What was the day like when we discovered we loved cycling? I’ll bet a hundy yours was like mine. A warm breeze blew, the sun shone in perfection, and as the wind riffled through my hair I thought:

Hey, this is amazing.

Like with that electric first kiss, we fall in love and all we want is to be with our beloved. We sneak in rides before or after work, we get up earlier on the weekend, and at a certain point we notice something.

Hey, I’m getting faster.

Then came that first day when we thought:

It’s not that cold.

There was that first time we were caught in the rain, which made rolling from home in the rain just another discomfort, but not enough to ruin the ride. That taught us something different about cycling and helped us upcycle our definition of fun.

The big lessons didn’t come until riding the bike caused suffering. Whether the source was a pack going faster than I could sustain, or cold rain making each passing minute torture, the discoveries that proved I had more determination and more depth than I knew required such a day.

One revelation remains that I have yet to parse, one no one talks about.

That was awful. I can’t wait to do it again.

Image: Jorge “Koky” Flores, JustPedal

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  1. bart says

    I love this post. Gave me reason to think back to the rides where I went through the levels of this is amazing; I’m getting faster/stronger; It’s not that cold; and That was awful. I can’t wait to do it again. All vivid memories that put a smile on my face. The last step is the most memorable. Started an 80 mile ride with 50 degrees and overcast. Started raining at the turn around and dropped 10 degrees. I couldn’t shift the last 20 miles because my hands didn’t work. Huge smile on my face for the next 15 years any time I think about it. Ready to go again!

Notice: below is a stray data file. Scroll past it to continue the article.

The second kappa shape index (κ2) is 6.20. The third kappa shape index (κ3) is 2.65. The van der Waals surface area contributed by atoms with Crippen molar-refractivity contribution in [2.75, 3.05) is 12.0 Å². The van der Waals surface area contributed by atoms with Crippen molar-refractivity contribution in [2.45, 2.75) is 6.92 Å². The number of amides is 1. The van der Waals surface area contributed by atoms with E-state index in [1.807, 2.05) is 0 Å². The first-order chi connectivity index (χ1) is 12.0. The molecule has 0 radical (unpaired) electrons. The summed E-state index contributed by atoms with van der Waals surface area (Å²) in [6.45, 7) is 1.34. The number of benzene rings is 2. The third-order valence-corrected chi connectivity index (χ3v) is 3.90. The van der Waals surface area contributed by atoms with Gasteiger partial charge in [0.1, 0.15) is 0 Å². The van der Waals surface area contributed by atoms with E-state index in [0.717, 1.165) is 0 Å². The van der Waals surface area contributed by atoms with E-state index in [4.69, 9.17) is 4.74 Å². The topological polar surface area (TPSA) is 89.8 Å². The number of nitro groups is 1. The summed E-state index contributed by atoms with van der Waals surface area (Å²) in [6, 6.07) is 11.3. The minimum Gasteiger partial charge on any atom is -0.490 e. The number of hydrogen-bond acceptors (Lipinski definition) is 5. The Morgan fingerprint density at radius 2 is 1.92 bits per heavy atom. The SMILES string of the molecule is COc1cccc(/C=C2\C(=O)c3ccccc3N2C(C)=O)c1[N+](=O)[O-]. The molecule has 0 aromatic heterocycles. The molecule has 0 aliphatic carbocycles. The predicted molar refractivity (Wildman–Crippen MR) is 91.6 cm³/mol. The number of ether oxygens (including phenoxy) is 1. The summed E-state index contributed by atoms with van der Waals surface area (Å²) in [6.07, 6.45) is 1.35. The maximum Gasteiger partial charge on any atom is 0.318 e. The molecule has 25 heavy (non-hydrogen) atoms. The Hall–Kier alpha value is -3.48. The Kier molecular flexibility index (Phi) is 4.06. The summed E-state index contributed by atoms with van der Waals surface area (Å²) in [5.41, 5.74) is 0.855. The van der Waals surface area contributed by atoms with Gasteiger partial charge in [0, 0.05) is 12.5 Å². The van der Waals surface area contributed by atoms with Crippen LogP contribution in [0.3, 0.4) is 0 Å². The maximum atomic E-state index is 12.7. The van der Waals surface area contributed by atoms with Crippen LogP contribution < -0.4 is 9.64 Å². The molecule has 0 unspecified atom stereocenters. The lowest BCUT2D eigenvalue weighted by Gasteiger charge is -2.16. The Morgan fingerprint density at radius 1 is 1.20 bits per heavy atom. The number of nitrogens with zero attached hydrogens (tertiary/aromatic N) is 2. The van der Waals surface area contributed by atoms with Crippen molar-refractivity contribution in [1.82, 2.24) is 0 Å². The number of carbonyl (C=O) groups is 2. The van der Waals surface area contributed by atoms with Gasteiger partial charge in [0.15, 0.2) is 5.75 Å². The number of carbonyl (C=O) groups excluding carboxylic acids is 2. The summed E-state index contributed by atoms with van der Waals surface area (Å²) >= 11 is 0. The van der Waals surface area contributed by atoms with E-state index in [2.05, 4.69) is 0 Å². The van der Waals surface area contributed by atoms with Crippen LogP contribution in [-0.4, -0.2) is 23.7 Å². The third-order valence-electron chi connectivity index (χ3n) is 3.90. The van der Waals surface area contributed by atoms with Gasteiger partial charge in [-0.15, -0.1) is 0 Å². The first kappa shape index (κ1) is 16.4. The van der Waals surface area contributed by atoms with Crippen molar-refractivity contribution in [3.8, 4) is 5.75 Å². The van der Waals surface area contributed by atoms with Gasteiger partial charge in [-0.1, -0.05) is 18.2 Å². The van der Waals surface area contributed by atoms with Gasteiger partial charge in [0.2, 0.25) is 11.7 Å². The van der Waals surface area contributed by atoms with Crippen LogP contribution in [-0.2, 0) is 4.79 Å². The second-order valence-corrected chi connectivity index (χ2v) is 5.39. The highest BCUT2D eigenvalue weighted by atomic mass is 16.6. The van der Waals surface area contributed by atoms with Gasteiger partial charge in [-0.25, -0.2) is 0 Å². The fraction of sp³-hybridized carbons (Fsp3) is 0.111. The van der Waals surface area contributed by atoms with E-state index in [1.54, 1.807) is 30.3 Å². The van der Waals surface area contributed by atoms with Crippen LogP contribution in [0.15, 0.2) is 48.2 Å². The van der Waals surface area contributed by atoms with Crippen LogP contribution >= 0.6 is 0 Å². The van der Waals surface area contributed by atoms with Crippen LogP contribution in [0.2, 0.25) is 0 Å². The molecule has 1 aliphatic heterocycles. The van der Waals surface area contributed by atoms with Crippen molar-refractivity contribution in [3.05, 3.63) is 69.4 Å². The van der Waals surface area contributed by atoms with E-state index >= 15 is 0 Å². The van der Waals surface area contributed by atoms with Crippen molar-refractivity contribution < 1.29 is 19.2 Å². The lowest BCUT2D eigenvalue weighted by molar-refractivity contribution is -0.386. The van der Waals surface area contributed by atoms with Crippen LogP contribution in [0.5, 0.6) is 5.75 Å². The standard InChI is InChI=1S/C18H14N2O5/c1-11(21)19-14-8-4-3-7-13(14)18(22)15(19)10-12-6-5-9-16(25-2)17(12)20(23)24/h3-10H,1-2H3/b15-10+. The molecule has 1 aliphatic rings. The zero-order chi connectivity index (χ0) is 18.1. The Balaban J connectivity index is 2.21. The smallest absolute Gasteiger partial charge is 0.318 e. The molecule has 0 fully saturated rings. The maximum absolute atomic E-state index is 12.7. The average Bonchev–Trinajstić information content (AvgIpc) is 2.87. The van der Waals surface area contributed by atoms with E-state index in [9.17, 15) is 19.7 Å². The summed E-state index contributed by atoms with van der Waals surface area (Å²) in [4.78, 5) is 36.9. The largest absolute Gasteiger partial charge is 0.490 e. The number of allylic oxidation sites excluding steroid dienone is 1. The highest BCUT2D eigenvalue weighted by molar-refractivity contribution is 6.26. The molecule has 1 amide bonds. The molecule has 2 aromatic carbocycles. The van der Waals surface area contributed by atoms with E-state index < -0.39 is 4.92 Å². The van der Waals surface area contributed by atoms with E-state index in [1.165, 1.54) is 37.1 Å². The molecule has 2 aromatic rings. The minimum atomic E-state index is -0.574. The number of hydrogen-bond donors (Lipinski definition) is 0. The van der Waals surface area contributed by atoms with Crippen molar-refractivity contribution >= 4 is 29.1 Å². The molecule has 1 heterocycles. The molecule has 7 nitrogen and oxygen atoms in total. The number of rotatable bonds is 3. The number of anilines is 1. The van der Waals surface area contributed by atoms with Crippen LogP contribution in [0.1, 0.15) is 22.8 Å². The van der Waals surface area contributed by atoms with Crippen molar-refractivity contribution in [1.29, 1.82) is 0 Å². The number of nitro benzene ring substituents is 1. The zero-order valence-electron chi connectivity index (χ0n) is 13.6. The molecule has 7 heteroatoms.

2. Brent says

    I had two days like that. The first was in about 1980 when I climbed Kings Mountain Road in Woodside (CA) and got to experience the legendary downhill on Skyline Blvd and then down Woodside Rd. to where I left my car. I had just graduated from an all-steel Raleigh (steel included the rims!) to a Wisconsin-made Trek 614 with real components, plus clips and straps. I felt like I could fly. That feeling carried me through my 20s, and even motivated me to go cross-country on my Ritchey mountain bike. Unfortunately, kids and adult responsibility kept me off the bike for another 25 years.

    Cut to 2015, when, free of kids and newly single, I started riding again at age 55. The $500 mountain bike was replaced by a crisp, wonderful carbon road bike, but I wasn’t having much more fun and I wasn’t any faster. One day, while grumbling and complaining about having to do all this climbing in order to get to the good part of the ride (downhill or flats), literally, in the blink of an eye, my relationship to bicycling changed forever. I was noodling up the first big hill of my standard ride, about 6% for 200′ of total gain, and I realized that climbs were as integral a part of the ride as the “good stuff.” It was all the same; there was nothing inherently bad about hills. Pretty quickly, I saw my average speed increase about 5 miles an hour, when I stopped thinking of the hill as the barrier to enjoyment. All that mattered was turning the pedals; the grade underneath the wheels was of minor interest only. That moment has not left me in five years since.

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